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A city-sized classroom

In Dallas study program, Christian students help those affected by poverty develop solutions — from fixing a bathroom to shutting down drug dens.

DALLAS — It didn’t seem like the kind of project that would change the world.

But it was a start.

Four students from Abilene Christian University helped kids at St. Anthony Academy, a charter school in south Dallas, organize a talent show. Their goal was to raise money to fix an old bathroom on the academy’s campus.

The ACU students — Tessa Wolford, Taylor Bush, Barrett Corey and Austin Kanady — saw a bigger purpose in the task. If they could help the youths learn to effect change with determination, planning and cooperation, the youths would be capable of greater things.

After all, a group of 11-year-olds — who worked with a previous batch of ACU students — developed a program that identified and shut down three drug dens in their south Dallas neighborhood. Three elementary school students accompanied their ACU peers to India to present their ideas at an international conference.

“I have been searching my whole life,” Wolford said, “for some way to serve others and really be a part of a community that wants to help the world. And I have finally found it.”

The partnership between the ACU students and St. Anthony is part of a program that pairs the West Texas university, associated with Churches of Christ, with CitySquare, a 25-year-old, Dallas-based nonprofit that fights the root causes of poverty.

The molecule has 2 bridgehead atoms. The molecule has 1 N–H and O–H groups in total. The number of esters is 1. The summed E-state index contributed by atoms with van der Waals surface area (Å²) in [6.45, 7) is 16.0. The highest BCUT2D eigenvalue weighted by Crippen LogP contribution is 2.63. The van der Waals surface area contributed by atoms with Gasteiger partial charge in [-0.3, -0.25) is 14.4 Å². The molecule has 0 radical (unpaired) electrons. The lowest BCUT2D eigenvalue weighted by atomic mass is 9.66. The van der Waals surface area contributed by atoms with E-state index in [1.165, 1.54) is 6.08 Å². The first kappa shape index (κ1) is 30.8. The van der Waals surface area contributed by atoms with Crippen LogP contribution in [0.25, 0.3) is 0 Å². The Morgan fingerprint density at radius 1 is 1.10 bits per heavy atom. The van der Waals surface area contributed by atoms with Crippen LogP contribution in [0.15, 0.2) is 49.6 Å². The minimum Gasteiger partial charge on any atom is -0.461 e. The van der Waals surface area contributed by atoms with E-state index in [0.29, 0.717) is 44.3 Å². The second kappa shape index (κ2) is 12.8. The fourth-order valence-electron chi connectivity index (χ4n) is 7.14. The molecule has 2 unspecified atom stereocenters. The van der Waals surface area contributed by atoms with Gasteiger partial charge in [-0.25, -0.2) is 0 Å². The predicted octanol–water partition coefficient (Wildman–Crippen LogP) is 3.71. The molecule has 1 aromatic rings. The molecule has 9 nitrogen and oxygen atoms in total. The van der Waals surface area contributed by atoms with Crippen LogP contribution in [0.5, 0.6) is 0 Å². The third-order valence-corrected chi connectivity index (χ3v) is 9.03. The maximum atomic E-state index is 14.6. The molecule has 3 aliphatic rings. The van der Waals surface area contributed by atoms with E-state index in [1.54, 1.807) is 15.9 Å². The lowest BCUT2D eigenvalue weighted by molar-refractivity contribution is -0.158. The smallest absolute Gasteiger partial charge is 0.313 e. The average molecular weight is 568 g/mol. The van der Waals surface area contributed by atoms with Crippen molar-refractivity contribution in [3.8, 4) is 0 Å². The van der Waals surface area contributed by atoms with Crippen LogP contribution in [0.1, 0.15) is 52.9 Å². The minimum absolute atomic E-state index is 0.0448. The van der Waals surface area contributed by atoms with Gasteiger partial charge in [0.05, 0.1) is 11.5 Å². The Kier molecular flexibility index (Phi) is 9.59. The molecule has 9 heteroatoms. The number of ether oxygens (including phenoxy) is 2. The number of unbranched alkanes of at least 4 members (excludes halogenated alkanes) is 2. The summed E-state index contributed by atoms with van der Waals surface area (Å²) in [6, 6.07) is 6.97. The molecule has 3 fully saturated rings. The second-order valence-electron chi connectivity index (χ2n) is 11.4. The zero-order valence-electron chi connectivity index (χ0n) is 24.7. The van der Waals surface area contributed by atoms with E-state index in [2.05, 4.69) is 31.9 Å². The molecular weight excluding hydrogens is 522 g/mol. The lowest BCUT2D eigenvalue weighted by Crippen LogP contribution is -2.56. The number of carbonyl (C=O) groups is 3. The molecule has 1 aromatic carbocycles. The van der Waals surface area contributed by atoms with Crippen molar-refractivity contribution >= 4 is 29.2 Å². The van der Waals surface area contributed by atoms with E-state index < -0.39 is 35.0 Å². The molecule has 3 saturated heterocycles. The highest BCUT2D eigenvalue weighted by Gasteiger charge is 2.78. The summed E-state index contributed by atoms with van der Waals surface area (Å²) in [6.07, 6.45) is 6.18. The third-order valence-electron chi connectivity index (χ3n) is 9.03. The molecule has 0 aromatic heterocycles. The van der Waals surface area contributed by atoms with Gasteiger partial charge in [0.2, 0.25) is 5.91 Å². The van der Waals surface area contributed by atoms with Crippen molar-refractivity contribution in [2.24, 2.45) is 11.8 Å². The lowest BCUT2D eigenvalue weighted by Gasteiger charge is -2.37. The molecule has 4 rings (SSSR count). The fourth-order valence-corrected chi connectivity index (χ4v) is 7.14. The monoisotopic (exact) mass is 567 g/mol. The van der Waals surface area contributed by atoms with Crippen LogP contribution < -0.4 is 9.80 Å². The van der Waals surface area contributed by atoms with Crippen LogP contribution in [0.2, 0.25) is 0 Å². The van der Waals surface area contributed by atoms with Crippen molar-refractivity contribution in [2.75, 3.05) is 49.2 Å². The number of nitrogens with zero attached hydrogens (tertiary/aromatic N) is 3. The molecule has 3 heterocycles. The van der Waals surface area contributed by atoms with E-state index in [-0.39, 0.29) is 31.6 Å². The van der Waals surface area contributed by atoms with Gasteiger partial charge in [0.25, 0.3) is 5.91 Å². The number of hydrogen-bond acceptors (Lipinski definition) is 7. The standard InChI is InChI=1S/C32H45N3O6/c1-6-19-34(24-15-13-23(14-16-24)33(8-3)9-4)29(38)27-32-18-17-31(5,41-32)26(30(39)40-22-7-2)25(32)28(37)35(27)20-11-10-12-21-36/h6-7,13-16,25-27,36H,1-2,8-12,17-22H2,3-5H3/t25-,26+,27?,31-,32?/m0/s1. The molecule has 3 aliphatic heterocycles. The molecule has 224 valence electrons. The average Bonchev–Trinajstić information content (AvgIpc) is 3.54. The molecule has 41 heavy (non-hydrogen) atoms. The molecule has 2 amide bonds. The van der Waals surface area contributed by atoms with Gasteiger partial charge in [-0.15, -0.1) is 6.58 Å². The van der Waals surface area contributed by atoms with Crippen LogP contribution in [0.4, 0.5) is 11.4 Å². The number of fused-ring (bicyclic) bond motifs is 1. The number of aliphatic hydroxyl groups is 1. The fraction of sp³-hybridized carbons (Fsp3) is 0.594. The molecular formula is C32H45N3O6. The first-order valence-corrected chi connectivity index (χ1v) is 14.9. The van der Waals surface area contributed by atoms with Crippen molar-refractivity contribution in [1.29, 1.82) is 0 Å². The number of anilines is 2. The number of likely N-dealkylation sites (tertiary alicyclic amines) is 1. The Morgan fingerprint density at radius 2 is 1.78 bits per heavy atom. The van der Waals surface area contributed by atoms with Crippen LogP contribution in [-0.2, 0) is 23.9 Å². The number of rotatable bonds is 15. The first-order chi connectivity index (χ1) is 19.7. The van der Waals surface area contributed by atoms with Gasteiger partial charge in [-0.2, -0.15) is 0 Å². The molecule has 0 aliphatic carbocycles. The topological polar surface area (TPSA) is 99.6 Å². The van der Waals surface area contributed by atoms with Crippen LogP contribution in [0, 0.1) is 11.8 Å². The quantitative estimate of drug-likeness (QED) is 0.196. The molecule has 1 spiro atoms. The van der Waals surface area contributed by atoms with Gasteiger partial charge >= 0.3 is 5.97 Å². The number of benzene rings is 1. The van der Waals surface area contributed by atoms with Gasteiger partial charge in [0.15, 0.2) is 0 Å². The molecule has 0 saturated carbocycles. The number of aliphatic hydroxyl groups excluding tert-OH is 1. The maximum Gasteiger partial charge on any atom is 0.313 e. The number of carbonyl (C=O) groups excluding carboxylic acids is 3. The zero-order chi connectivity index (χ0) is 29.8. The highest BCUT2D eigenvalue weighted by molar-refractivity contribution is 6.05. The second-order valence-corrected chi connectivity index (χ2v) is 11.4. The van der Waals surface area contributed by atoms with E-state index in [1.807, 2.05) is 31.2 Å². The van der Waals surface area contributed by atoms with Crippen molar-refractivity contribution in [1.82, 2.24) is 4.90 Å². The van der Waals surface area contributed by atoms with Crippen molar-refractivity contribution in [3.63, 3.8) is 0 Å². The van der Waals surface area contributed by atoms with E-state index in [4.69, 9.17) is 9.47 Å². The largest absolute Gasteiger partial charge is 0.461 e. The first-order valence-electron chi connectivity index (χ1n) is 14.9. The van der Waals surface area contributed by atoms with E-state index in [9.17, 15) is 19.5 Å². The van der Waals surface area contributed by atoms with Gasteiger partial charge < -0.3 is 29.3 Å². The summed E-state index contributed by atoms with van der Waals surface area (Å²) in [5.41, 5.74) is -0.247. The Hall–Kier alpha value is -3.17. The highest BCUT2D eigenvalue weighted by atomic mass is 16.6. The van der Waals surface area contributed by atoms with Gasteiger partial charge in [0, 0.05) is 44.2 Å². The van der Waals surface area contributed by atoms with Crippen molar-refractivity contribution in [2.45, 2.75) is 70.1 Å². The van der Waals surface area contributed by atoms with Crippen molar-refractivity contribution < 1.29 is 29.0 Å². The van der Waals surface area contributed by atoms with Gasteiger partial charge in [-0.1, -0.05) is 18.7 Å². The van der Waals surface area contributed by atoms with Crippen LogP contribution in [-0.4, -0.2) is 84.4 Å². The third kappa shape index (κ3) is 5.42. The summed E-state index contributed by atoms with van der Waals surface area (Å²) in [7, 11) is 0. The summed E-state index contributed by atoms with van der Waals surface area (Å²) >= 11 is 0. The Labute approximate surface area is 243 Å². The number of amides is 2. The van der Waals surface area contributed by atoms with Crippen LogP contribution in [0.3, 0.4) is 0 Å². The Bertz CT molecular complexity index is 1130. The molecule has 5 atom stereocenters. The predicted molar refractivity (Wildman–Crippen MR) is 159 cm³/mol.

The program, ACU at CitySquare, puts students in real-world situations. A dozen students at a time live in Dallas, meeting on the second floor of CitySquare’s 15-story mixed-use development, CityWalk@Akard.

They take courses, research and develop programs centered around three ongoing projects — Design for Change, a program with elementary school children; community development with the Sand Branch neighborhood; and Shame Resilience, a faith-based program for people transitioning from prison back into society.

In Design for Change, ACU students help students at four Dallas schools, including St. Anthony, learn to cooperate. They introduce the concept with simple activities such as a “knot game,” which requires students to communicate effectively.

Meia Cole, an eighth-grader at St. Anthony, said the knot game “helped us to become a team. If we don’t have a team, we wouldn’t be able to finish this project.”

During the recent semester, the ACU students learned about the city’s history, the dynamics of race relations and the challenges caused by inadequate housing and health care.

They see these problems firsthand in communities including Sand Branch, a community near the Dallas suburb of Seagoville, Texas.

After the Civil War, the U.S. government gave land in Sand Branch to freed slaves. Many of their descendents remain in the community, which has no running water or trash collection.

Students including Jacquelyne Quinterro and Rachael Kroager worked with people in Sand Branch, formulating plans to bring jobs and development.
As the students concluded the semester and returned to Abilene, they turned over their findings to CitySqaure.

The partnership benefits the nonprofit and the university, said John Siburt, CitySquare’s president and chief operations officer. Before joining CitySquare, Siburt served as preaching minister for the Richardson East Church of Christ in Richardson, Texas.

The partnership “illustrates the amazing transformation that happens in our communities when people of faith choose to engage the world instead of escape it,” Siburt said.

Michael Harbour, director of operations and finance for the ACU at CitySquare program, said the program also allows students to see the world as their classroom.

“As Christians, we think that education is for the sake of the world,” Harbour said. “We are teaching students to use their God-given talent and their university education to make a difference. They do not have to wait until they graduate. They have the power to make a difference now.”


Filed under: National News

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